The team, led by Harvard Medical School’s Omid Farokhzad, took folded RNA (ribonucleic acid) strands – known as aptamers – to target prostate cancer cells ligands, and loaded them with cancer drug docetaxel.
However the researchers focussed on developing not only a means of targeting the ligands, but also a way of directing the nanoparticles straight into the cells before releasing the medication.
Farokhzad branded traditional targeted nanoparticle (NP) therapeutics studies as “inefficient” because they often rely on diffusion into the membrane once the target cells are reached, rather than entering the cell directly.
He attributed this largely to other research utilising only a limited number of well-characterised antigens which are not always effective in entering their intended cells.
“People have been interested in getting nanoparticles into cells for a while now,” Farokhzad told in-PharmaTechnologist. “The novelty of our study is that the ligand was selected by virtue of how well they were internalised.”
He told us the team realised the missing element in developing targeted nanoparticle was internalising ligands, because though getting nanoparticles to attach to cells then permeate the membrane works, it isn’t as effective as it could be.
“The problem is, these ligands are very hard to find,” he said, “so we developed a platform that could do this.”
Instead, Farokhzad's team hypothesized that a “robust targeted internalizing NP delivery platform needs to be established where development can be achieved without pre-characterization of target antigens.”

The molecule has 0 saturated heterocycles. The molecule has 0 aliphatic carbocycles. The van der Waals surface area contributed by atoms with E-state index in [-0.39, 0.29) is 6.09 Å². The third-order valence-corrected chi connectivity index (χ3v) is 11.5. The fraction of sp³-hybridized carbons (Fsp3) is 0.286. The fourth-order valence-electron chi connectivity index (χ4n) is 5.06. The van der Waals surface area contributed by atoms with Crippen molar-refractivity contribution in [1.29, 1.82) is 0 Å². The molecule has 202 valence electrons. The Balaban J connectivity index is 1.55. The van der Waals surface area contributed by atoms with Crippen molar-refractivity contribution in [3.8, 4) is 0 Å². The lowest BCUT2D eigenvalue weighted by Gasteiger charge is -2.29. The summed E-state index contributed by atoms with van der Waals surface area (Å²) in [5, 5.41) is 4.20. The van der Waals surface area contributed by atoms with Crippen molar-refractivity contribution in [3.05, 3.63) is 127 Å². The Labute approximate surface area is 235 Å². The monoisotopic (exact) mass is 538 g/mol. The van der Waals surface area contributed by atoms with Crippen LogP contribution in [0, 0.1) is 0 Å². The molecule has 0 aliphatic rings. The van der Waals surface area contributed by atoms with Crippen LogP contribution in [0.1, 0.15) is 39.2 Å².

To achieve this goal, the scientists designed a unique selection strategy to enrich internalising aptimers for NP incorporation.
The selection process first incubated more than 100 trillion aptamers with live cancer cells, discarding those that did not interact with the target cells. The process was repeated eleven times, in a survival of the fittest process.
Among the more than 30 isolated aptamers left, only one was reported to have the internalization feature – known as XEO2 mini.
The team then treated the prostate cancer cells with the selected drug-loaded nanoparticles, and found the NPs with XE02 mini had over 20 per cent more efficiency than those without.
Now the researchers plan to test the treatment in animal models.
In the paper, titled Engineering of Targeted Nanoparticles for Cancer Therapy Using Internalizing Aptamers Isolated by Cell-Uptake Selection, Farokhzad wrote that the novel selection process could be used to create better delivery vehicles for a “myriad of other diseases”.
“I think it alerts all of us to the fact that we are able to create internalising ligands that can potentially open new doors in the way we engineer and design antibody drug conjugates or targeted nano drug platforms, and make them more effective,” he told in-PharmaTechnologist.
He added that the simplified process of targeted NP development – which eliminates the need for detailed knowledge of target antigens on cell surface – could also be used in similar uptake selection studies for delivering various molecules, including drugs and siRNAs, into target cells.